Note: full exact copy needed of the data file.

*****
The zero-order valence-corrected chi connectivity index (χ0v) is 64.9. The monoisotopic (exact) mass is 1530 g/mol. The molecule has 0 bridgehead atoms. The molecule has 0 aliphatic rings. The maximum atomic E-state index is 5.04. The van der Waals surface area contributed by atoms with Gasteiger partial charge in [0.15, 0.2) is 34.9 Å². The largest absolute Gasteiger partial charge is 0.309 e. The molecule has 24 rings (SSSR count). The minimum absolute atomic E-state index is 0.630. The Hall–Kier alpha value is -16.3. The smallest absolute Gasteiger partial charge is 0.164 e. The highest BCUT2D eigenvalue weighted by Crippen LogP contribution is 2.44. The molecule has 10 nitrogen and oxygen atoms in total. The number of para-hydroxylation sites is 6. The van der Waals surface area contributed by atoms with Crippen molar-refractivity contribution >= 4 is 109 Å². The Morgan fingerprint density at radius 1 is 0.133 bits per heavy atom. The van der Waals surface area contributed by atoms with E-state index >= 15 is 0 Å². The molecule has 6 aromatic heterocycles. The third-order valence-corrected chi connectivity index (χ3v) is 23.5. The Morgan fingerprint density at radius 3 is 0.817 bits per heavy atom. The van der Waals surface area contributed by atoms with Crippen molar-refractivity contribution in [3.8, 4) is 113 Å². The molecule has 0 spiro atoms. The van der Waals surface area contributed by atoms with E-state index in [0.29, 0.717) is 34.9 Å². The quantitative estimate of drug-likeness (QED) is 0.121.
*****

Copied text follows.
The zero-order valence-corrected chi connectivity index (χ0v) is 64.9. The monoisotopic (exact) mass is 1530 g/mol. The molecule has 0 bridgehead atoms. The molecule has 0 aliphatic rings. The maximum atomic E-state index is 5.04. The van der Waals surface area contributed by atoms with Gasteiger partial charge in [0.15, 0.2) is 34.9 Å². The largest absolute Gasteiger partial charge is 0.309 e. The molecule has 24 rings (SSSR count). The minimum absolute atomic E-state index is 0.630. The Hall–Kier alpha value is -16.3. The smallest absolute Gasteiger partial charge is 0.164 e. The highest BCUT2D eigenvalue weighted by Crippen LogP contribution is 2.44. The molecule has 10 nitrogen and oxygen atoms in total. The number of para-hydroxylation sites is 6. The van der Waals surface area contributed by atoms with Crippen molar-refractivity contribution >= 4 is 109 Å². The Morgan fingerprint density at radius 1 is 0.133 bits per heavy atom. The van der Waals surface area contributed by atoms with E-state index >= 15 is 0 Å². The molecule has 6 aromatic heterocycles. The third-order valence-corrected chi connectivity index (χ3v) is 23.5. The Morgan fingerprint density at radius 3 is 0.817 bits per heavy atom. The van der Waals surface area contributed by atoms with Crippen molar-refractivity contribution in [3.8, 4) is 113 Å². The molecule has 0 spiro atoms. The van der Waals surface area contributed by atoms with E-state index in [0.29, 0.717) is 34.9 Å². The quantitative estimate of drug-likeness (QED) is 0.121.